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It’s the most expensive suncatcher ever

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Posted: Tuesday, February 4, 2003 10:00 pm | Updated: 3:48 pm, Sat May 19, 2012.

Despite the occasional twinges associated with my emptying nest and the inevitable passage of time, there are some definite advantages to growing older.

I have time for myself.

At last, I have time to pursue those things I put off because I was too busy raising children, developing a career, nurturing my marital relationship and creating a home.

One of my desires was to learn the art of stained glass.

Theresa Larson

But despite scouring college catalogs, craft store class lists and recreation department activities lists, I couldn't find a class available in our area. Then, a catalog from the Lodi Arts Commission crossed my desk. Weekly classes teaching stained glass art were being offered at Hutchins Street Square.


I showed up for my first class, a little bleary-eyed after a long day at work, but eager to learn. Our instructor, Ramonah Hartfelder-Raye, was just as anxious to get us started. After an overview of safety instructions, supply lists and stained glass terminology, she opened a box filled with multiple pieces of colored glass. Our first project would be a suncatcher - a small piece designed to hang in a window to catch the light of the sun. She pointed to various patterns.

"Choose any pattern you want," Ramonah invited.

Classmate Don chose an intricate design of a hummingbird. Lee chose a delicate heart design. I was drawn to a Victorian pattern. Then, we all carefully selected the glass that we would use.

My piece would be made of milky white, clear, and wine-colored glass. I traced my pattern onto the glass. I could already imagine it finished. Donning my safety glasses and picking up the glass cutter, I was ready to go.

But the cutter wasn't.

For nearly an hour, I attempted to cut glass. My classmates breezed through their pieces, their cutters making a satisfying grinding noise as they zipped along the patterns on their glass. I watched them out of the corner of my eye, envy filling me.

My cutter seemed determined to frustrate me. Instead of biting into the glass, it soundlessly skimmed the surface. I pressed harder. No grinding noise greeted my ears. I wiped off the glass and tried again. Nothing happened.

"Don't worry," Ramonah smiled reassuringly, "You'll get the hang of it."

I left class, feeling like a failure. How could I become a stained glass artist if I couldn't cut glass?

My husband attempted to encourage me.

"Let's go get your tools. Maybe when you have your own cutter, it will be easier."

Taking Ray into a store that sells tools is like taking a kid into a candy store. Excuse the pun, but I wasn't convinced that I could "cut it" in the world of stained glass. So, getting the bare minimum from the prescribed tool list made sense to me. Ray, however, felt I needed everything in the store in order to be successful. His eyes twinkled and his face flushed with excitement as he discussed soldering irons, electric grinders and rheostats with the store clerk. In a stage whisper, I kept reminding Ray that I really wasn't very good at this craft.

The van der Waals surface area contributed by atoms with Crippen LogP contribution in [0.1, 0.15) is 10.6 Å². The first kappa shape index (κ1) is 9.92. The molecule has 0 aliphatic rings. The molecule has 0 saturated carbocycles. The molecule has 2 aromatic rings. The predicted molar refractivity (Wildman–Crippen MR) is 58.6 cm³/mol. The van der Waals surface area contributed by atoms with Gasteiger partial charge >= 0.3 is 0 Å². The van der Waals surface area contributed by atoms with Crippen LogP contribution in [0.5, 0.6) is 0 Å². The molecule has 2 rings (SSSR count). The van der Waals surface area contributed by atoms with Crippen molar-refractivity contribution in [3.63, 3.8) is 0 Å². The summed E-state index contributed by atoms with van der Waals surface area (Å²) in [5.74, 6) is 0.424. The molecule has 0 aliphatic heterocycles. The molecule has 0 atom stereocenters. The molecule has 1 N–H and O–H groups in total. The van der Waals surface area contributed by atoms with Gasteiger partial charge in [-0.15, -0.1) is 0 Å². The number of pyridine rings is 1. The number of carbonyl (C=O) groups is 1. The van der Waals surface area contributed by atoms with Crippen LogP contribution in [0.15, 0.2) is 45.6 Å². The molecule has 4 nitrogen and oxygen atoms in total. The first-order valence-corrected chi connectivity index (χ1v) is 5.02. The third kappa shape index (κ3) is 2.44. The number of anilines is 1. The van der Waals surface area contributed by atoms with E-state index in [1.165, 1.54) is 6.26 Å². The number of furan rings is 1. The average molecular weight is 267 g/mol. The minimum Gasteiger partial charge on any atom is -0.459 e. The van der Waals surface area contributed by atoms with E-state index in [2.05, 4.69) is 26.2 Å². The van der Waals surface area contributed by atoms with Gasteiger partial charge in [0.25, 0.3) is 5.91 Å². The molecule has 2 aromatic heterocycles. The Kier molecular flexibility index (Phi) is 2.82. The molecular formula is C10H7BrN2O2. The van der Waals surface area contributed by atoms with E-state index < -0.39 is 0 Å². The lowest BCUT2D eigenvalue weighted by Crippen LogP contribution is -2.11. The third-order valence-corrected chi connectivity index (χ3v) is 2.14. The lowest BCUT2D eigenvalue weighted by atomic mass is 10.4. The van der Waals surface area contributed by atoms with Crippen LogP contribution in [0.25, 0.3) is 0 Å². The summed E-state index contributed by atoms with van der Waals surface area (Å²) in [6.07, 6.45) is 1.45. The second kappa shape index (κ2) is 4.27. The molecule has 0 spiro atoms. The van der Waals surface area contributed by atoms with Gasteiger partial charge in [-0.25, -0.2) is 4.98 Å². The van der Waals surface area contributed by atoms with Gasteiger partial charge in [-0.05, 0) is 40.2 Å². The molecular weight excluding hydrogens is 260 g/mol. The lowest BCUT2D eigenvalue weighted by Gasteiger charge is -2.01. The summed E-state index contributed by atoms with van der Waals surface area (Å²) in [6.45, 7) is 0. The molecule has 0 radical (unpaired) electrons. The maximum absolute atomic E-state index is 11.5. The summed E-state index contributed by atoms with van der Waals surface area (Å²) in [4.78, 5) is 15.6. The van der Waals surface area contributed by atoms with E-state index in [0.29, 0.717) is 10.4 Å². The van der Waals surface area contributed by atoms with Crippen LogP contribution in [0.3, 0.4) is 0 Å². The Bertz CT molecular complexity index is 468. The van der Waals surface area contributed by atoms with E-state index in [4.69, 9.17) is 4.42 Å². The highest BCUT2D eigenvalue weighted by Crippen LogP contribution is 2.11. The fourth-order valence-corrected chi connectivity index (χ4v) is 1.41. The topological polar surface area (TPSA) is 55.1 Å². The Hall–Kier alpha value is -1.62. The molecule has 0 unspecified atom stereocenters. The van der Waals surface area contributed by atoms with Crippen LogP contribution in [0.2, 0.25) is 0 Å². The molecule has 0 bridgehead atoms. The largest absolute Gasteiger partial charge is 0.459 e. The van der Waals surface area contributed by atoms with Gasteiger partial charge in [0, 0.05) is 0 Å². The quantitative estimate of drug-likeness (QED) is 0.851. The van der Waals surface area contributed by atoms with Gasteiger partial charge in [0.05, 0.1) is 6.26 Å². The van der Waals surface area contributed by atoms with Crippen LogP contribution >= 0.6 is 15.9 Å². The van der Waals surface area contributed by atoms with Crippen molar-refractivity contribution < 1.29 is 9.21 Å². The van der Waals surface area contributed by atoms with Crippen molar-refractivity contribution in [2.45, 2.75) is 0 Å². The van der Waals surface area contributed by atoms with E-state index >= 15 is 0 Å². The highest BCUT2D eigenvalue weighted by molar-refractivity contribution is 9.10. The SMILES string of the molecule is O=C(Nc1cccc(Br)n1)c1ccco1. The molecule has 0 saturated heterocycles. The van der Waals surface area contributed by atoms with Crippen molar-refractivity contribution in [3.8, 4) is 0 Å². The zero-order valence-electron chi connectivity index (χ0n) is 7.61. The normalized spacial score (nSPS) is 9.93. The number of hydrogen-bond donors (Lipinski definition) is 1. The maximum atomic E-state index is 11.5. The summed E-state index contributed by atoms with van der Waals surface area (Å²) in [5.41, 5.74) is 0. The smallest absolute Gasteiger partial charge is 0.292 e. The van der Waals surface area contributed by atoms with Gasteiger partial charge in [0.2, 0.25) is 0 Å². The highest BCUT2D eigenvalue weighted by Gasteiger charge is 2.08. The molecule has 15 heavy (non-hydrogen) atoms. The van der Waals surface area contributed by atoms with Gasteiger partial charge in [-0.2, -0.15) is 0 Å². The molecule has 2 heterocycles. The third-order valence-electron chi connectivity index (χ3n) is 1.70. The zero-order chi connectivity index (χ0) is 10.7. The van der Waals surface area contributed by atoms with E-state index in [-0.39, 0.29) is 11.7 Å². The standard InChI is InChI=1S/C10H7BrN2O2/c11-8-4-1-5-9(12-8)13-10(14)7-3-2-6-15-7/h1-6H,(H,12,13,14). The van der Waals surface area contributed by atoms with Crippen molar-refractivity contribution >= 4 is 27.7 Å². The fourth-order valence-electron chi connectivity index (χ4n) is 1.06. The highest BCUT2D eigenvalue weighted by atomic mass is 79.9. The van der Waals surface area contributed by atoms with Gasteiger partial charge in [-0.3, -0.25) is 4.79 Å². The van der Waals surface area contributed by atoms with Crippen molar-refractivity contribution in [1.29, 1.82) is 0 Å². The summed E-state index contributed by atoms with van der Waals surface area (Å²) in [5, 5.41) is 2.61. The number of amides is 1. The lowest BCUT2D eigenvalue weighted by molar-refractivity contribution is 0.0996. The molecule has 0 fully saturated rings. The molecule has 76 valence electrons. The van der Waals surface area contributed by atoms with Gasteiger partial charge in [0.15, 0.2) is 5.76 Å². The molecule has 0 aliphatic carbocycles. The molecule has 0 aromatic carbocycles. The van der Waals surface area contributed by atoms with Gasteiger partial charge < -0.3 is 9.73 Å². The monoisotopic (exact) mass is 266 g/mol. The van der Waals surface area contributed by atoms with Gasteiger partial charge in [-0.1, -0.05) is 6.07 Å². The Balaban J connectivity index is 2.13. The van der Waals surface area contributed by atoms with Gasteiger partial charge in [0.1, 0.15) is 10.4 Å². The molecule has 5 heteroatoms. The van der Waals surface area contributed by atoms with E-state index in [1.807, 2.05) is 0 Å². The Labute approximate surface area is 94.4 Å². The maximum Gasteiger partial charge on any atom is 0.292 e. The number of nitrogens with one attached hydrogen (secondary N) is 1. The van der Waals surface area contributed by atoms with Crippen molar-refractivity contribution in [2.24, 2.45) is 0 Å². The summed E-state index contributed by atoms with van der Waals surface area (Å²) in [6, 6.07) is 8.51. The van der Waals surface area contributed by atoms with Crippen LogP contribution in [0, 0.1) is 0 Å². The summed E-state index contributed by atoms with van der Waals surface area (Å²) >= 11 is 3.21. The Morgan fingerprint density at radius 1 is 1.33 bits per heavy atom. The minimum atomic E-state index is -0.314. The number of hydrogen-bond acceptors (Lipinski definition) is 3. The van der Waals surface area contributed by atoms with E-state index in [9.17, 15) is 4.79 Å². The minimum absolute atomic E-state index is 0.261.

I might as well have been talking to - well - a sheet of glass!

An hour later, he happily carried a multitude of bundles to the car. If I ever mastered the art of cutting glass, I would be making the most expensive suncatcher ever. Oblivious to my assertions that I wasn't any good, Ray was happily planning my career in stained glass creations.

"You know honey, you could make a stained glass window to fill the sidelight on the left side of the fireplace, then make another to match for the other side."

I groaned and rolled my eyes. I COULDN'T EVEN CUT GLASS!

The week passed and I slowly climbed the stairs to the classroom carrying my new tools. Dread filled me as I anticipated another humiliation-filled two hours. Maybe the instructor would save me the embarrassment and let me use the electric grinder to shape the pieces of glass instead of subjecting me to repeat failure with the glass cutter.

Ramonah greeted me with a grin.

"Good news! It's not your fault you couldn't cut glass - I tried and couldn't cut either. It's the cutter. It leaked too much oil on the glass. Let's try it again."

Resolutely, I placed the cutter to glass. The grinding sound of the bit cutting into the glass was like music to my ears. I gripped the glass in my hands and carefully bent - to my surprise, it snapped apart cleanly along the scored line with very little effort.

I smiled. Maybe I would be able to add stained glass artist to my list of accomplishments after all.

"Hey Theresa, do you want to use the grinder next? Just be careful, it grinds fingernails just as easily as it grinds glass."

Horrified, I looked down at my recently manicured fingers. Maybe it wasn't too late to seek a different hobby.

Theresa Larson is the Lodi News-Sentinel's administration manager. She is married and the mother of five children. Her column appears the first and third Wednesday of the month. She can be contacted at 125 N. Church St., (209) 369-2761 or via e-mail.

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